Smart Take From New York Review of Books: Republicans Are Scary, Purist, Nativist, and Racist

February 11th, 2015 9:56 AM

To understand the literary elite's simplistic grasp of politics, look to whom they get their opinions from: Veteran political contributor Elizabeth Drew, a frequent contributor to the New York Review of Books (with a rather goofy and entertaining Twitter account), explained the Republican takeover of the U.S. Senate for the Review's February issue under the headline: "The Republicans: Divided and Scary." And purist. And nativist. And racist....

The Republicans urgently needed to present a new and more positive face to the public. Their leadership believed that by the 2016 election they had to appear qualified to occupy the presidency. But this goal isn’t so important to a major faction on the far right of their party. Thus the Republicans are riven between pragmatists and purists. The purists are essentially the Tea Party members in Congress who were elected on the pledge that they would oppose any expansion of the federal government and wouldn’t go to Washington to compromise; to the purists compromise dilutes principle.

The forty-some Tea Party members in the House have a mighty force behind them: the large outside movement that buys ads and sends newsletters, plus the more militant talk show hosts such as Rush Limbaugh and Glenn Beck who rally the forces against those they deem insufficiently militant. Even Mitch McConnell, whose conservative bona fides were without question, had a Tea Party challenger in 2014.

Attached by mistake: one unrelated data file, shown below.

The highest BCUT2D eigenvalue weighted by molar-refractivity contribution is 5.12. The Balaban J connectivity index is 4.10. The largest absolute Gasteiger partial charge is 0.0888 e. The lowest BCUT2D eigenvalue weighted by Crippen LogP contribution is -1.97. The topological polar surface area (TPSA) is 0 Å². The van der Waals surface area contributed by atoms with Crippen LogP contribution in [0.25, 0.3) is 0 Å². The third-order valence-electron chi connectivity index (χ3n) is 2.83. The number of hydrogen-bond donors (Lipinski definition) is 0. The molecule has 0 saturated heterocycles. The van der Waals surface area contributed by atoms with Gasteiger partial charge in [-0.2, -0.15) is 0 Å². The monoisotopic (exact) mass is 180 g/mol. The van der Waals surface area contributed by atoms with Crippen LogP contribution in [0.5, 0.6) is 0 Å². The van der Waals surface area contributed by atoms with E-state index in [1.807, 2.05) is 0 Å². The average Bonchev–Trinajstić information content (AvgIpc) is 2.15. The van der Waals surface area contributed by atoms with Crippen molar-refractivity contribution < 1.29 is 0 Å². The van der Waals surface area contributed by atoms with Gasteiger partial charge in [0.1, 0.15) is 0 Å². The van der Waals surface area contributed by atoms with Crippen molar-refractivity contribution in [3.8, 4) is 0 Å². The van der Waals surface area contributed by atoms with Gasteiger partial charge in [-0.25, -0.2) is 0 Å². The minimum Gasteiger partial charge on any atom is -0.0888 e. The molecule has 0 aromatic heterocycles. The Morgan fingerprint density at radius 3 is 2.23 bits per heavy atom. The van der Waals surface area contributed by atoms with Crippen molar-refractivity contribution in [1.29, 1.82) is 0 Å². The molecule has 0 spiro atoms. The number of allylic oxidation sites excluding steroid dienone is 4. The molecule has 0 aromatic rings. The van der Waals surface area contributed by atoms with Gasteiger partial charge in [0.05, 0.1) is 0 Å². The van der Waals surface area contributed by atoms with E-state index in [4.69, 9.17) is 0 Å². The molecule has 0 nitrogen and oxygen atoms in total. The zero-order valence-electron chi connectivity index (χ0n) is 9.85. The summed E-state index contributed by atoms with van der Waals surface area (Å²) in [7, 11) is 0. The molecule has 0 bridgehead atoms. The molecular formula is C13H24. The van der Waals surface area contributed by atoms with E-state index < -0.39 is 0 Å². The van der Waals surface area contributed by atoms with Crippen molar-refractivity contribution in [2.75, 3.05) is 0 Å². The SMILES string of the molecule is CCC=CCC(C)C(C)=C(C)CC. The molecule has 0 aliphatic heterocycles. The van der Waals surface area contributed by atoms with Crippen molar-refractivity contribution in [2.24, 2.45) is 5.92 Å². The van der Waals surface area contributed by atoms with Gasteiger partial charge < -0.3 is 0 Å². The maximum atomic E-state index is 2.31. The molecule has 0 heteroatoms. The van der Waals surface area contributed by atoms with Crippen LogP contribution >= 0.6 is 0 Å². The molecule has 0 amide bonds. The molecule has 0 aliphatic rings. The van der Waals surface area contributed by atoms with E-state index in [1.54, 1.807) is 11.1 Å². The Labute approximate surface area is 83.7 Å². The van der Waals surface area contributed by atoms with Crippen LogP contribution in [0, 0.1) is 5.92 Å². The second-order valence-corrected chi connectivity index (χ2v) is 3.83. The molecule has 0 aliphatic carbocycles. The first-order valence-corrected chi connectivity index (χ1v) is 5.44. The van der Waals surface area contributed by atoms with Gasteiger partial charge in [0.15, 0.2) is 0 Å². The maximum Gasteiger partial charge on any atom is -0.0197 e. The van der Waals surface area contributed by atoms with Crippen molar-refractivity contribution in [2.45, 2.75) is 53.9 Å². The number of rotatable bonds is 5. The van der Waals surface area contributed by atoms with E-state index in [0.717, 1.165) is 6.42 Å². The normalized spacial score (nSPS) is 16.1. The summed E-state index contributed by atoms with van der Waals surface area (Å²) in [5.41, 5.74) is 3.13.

Thus, the forces for purism are more powerful than their numbers in Congress and are nervously watched by the pragmatists. Ted Cruz has set himself up as the leader of the handful of Tea Party members in the Senate but he also brought pressure on House members last year to back the government shutdown. One of McConnell’s greatest challenges in this Congress is whether he can bring the obstreperous Cruz under control.


More fundamentally, the Republicans’ position also contains a trace of the old championing of “states’ rights” -- code for fending off federal efforts to impose equity in the treatment of the races. “Federal” is now virtually an epithet for Republicans. By contrast, the Republicans who worked with Lyndon Johnson and Bill Clinton didn’t have such an antipathy to anything called “federal,” and they weren’t under such pressure from outside forces (including big money) to do so.

Fortunately, according to Drew, some Republican governors realized how "radical" they were and backed off.

....Still, some Republican governors elected in 2010, such as John Kasich of Ohio and Scott Walker of Wisconsin, recognized after a while that they were too radical at the outset of their term and have tamed their approach. Kansas’s Sam Brownback, whose deep tax cuts broke the state and made the rest of the party nervous, has had to reverse course and call for a tax increase.

John Boehner continues to be challenged by the Tea Party – both within his caucus and outside. To the radical right, his unforgivable sins have been to try to avert (unsuccessfully in the fall of 2013) government shutdowns and his willingness to make a deal with Obama on the budget. In the last Congress his caucus forbade him to have any further negotiations on his own with Obama.

Drew fleshed out the "racist Republicans" charge about midway through the nearly 4,000-word piece.

Boehner has had to make hazardous deals in order to retain his enormous gavel. Thus, he chose the heretofore obscure Steve Scalise, of Louisiana, as House whip in order to pull into the leadership someone with close ties to members on the far right. The revelation that in 2002 Scalise had addressed a group headed by Ku Klux Klan grand wizard David Duke set off the kind of kerfuffle Washington specializes in (lots of noise and coverage, usually but not always fleeting), until Boehner decided that it would be less dangerous to ride out the Scalise crisis than to dump him, gambling that there’d be no more revelations of indefensible behavior. The episode was an uncomfortable reminder to the Republicans of the risks they’ve taken by playing to anti-black and anti-minority sentiment in order to maintain their electoral strength.